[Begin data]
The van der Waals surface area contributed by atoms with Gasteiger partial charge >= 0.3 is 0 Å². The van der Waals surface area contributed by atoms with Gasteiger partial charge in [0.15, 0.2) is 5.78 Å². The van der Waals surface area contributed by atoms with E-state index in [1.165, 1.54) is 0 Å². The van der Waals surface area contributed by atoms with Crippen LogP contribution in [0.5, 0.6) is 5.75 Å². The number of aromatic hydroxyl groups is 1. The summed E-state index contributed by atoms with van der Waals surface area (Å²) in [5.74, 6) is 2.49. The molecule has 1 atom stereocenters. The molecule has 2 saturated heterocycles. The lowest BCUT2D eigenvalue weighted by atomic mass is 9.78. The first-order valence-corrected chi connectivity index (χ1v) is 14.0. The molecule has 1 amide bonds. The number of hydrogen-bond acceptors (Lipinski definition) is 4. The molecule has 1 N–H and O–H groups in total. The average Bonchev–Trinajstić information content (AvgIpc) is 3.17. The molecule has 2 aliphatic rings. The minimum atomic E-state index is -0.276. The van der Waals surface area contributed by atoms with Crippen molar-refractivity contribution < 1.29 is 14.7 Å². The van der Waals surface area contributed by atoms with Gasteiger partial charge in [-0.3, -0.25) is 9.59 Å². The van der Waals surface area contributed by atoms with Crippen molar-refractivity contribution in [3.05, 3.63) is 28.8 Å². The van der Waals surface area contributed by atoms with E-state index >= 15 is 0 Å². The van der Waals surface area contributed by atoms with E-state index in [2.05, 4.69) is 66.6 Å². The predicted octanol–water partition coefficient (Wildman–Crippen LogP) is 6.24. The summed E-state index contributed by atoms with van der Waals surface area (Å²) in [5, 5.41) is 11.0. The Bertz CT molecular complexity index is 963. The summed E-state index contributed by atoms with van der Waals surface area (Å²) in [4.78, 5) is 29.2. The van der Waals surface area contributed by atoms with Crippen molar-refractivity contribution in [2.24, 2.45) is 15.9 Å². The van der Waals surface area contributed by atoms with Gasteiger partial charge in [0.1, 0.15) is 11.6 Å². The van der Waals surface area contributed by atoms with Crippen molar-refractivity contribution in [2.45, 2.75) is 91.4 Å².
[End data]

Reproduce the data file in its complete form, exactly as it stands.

The van der Waals surface area contributed by atoms with Gasteiger partial charge >= 0.3 is 0 Å². The van der Waals surface area contributed by atoms with Gasteiger partial charge in [0.15, 0.2) is 5.78 Å². The van der Waals surface area contributed by atoms with E-state index in [1.165, 1.54) is 0 Å². The van der Waals surface area contributed by atoms with Crippen LogP contribution in [0.5, 0.6) is 5.75 Å². The number of aromatic hydroxyl groups is 1. The summed E-state index contributed by atoms with van der Waals surface area (Å²) in [5.74, 6) is 2.49. The molecule has 1 atom stereocenters. The molecule has 2 saturated heterocycles. The lowest BCUT2D eigenvalue weighted by atomic mass is 9.78. The first-order valence-corrected chi connectivity index (χ1v) is 14.0. The molecule has 1 amide bonds. The number of hydrogen-bond acceptors (Lipinski definition) is 4. The molecule has 1 N–H and O–H groups in total. The average Bonchev–Trinajstić information content (AvgIpc) is 3.17. The molecule has 2 aliphatic rings. The minimum atomic E-state index is -0.276. The van der Waals surface area contributed by atoms with Crippen molar-refractivity contribution < 1.29 is 14.7 Å². The van der Waals surface area contributed by atoms with Gasteiger partial charge in [-0.3, -0.25) is 9.59 Å². The van der Waals surface area contributed by atoms with Crippen molar-refractivity contribution in [3.05, 3.63) is 28.8 Å². The van der Waals surface area contributed by atoms with E-state index >= 15 is 0 Å². The van der Waals surface area contributed by atoms with E-state index in [2.05, 4.69) is 66.6 Å². The predicted octanol–water partition coefficient (Wildman–Crippen LogP) is 6.24. The summed E-state index contributed by atoms with van der Waals surface area (Å²) in [5, 5.41) is 11.0. The Bertz CT molecular complexity index is 963. The summed E-state index contributed by atoms with van der Waals surface area (Å²) in [4.78, 5) is 29.2. The van der Waals surface area contributed by atoms with Crippen molar-refractivity contribution in [2.24, 2.45) is 15.9 Å². The van der Waals surface area contributed by atoms with Gasteiger partial charge in [0.1, 0.15) is 11.6 Å². The van der Waals surface area contributed by atoms with Crippen molar-refractivity contribution in [2.45, 2.75) is 91.4 Å².